I think that the model is right. We recognise deprivation as one factor that may contribute, but there are a number of other factors. When it comes to delivery, rurality was the concern for us. That is why we have gone with that model.

      • Ross Greer:

        You have discussed the local authority-level evaluation of the success of the service but, looking at it as a national project, at what points will you evaluate the roll-out of funding and how it relates to demand?

      • Laura Meikle:

        At present, we are in the first phase, in which we have drawn in plans. Prior to September, we will draw information from local authorities a second time. We will then carry out the review of outcomes that we spoke about, which I think will be 24 months after the September 2020 implementation, to allow the system to bed in. There are at least three check points. There is a financial year end in the middle of that, at which point we will also take a look. We have a number of check points along the way.

      • Stuart Valentine:

        Part of the costs of training will be met by the students, or by organisations. In the Relationships Scotland network, our services across the country are keen to train new counsellors, but that will have a cost. In our written evidence, we called for a centrally held fund for organisations such as ours to develop and provide training. We provide a lot of training courses for counsellors, and we could develop a new course for children and young people’s counselling, perhaps in partnership with others. However, because of the way in which the fund is set up, there is nowhere to apply for the necessary level of resource. With all the money being transferred to the local authorities, and none of it being held centrally, there is no fund that our organisation can apply to for support to develop our work across Scotland.

      • Laura Meikle:

        We recognise that position. As I said, in recognition of the concern about whether sufficient training would be available, we have worked with the SQA, as a national body, to enable training through colleges across Scotland. From my perspective, we have taken mitigating action in order to relieve some of the concerns, but we have done that in a strategic way.

      • Nicola Dickie:

        There is nothing to prevent a collaborative of local authorities from putting forward money for training. At the moment, we do not know where there are gaps in provision. Some local authorities are looking to grow their own or to do other things, so they would not benefit from having money taken away and put into a national pot.

        We have gone down a particular route for a number of reasons, one of which is speed—to be honest, it is not unusual for COSLA and the Scottish Government to spend a significant amount of time talking about how to distribute money. We are where we are, although I am not necessarily saying that what Stuart Valentine has suggested will not happen in future.

        We need to think in a truly strategic fashion. We have employability services, fair funding directorates and lots of other things that do not necessarily sit in and around school counselling and that we would look to reach out to. That is what we do in the context of other portfolios. It is what we are doing with the early learning and childcare expansion and other areas in which there are particular workforce shortages in Scotland.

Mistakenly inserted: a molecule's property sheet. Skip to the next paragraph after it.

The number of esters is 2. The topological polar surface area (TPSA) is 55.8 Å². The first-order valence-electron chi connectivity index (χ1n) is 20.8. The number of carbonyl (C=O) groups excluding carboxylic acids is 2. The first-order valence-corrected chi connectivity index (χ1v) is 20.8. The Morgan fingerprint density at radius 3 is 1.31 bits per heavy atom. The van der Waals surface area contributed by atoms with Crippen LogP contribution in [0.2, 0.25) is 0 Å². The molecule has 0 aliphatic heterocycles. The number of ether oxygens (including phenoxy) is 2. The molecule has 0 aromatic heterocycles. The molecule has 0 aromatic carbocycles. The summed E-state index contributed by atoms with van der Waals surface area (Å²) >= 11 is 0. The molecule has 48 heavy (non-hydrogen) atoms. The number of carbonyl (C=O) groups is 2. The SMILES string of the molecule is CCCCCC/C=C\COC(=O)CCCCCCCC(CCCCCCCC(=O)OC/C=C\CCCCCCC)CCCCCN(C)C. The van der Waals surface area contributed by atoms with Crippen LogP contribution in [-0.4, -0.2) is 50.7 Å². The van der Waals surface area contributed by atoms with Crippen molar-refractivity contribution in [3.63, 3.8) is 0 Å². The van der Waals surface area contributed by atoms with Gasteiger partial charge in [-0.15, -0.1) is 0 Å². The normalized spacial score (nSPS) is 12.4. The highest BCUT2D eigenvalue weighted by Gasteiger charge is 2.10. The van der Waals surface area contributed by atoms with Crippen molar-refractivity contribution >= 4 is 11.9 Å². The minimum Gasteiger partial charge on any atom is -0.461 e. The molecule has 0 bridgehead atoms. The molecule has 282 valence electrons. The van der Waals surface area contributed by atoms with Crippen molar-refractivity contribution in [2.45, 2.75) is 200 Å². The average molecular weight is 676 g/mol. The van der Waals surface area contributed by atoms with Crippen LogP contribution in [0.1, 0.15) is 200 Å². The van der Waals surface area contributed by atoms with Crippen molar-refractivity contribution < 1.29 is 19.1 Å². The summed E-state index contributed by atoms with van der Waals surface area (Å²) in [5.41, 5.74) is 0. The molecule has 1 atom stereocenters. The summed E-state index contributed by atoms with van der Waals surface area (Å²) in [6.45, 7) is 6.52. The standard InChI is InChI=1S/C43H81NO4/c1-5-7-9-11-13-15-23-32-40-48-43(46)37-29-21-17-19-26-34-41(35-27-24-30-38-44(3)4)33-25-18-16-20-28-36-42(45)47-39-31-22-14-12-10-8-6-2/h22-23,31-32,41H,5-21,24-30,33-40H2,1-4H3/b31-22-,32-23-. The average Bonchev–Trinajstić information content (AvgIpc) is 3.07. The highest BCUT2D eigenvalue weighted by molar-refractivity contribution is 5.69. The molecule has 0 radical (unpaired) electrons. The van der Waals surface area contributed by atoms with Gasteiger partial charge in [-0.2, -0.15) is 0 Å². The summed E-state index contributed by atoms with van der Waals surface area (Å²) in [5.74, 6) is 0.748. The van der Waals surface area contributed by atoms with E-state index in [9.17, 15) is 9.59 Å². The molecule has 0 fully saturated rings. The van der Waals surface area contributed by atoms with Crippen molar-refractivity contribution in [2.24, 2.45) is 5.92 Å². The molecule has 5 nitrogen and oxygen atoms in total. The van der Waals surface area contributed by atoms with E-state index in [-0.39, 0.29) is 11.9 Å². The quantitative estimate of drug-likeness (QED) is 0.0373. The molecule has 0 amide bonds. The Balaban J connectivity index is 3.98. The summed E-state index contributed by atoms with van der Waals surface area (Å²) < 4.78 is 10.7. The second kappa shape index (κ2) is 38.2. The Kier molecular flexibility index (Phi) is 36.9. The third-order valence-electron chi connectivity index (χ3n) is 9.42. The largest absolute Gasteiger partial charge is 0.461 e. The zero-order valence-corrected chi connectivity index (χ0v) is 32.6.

We are talking about school counselling, but I see heads of education and their inclusive growth guys locally taking that approach, if it gets to a point at which local authorities say, “We just don’t have the availability.” Rural areas would probably be a good shout for that sort of approach. Therefore, we have not knocked the suggestion away; we do not have such an arrangement at national level, but that does not prevent regional arrangements or arrangements by individual local authorities.

      • Stuart Valentine:

        That brings us back to the issue of speed and how quickly people can be trained. For example, Dumfries and Galloway Council is taking the grow-your-own approach, which is commendable, but when it advertised positions it said that successful applicants would begin the COSCA counselling skills course, which is the very first qualification in what is at least a four-year process before someone can call themselves a children and young people’s counsellor. That will not deliver quickly enough to meet the requirements.

      • Nicola Dickie:

        We are not necessarily starting with a blank sheet of paper. Until we do the evaluation, we will not know whether Dumfries and Galloway or another local authority that has thought about bringing things in-house will have to change its model and commission from outside the council. There is enough flexibility in the system so that, if we need to tweak it as we go for the benefit of our children and young people, we will be able to do that.

      • Iain Gray:

        If councils are going to change their models, they will have to do it pretty soon if the change is to have an impact on what they can do in the autumn of this year.

      • Nicola Dickie:

        On the governance structure, we are actively collating that sort of stuff. As we collate models, we will do what we always do in local government, which is to ensure that the models that are working and that look like they have the greatest chance of success are shared across local authorities, so that authorities can learn from one another. However, nobody is saying that the timescales are not tight.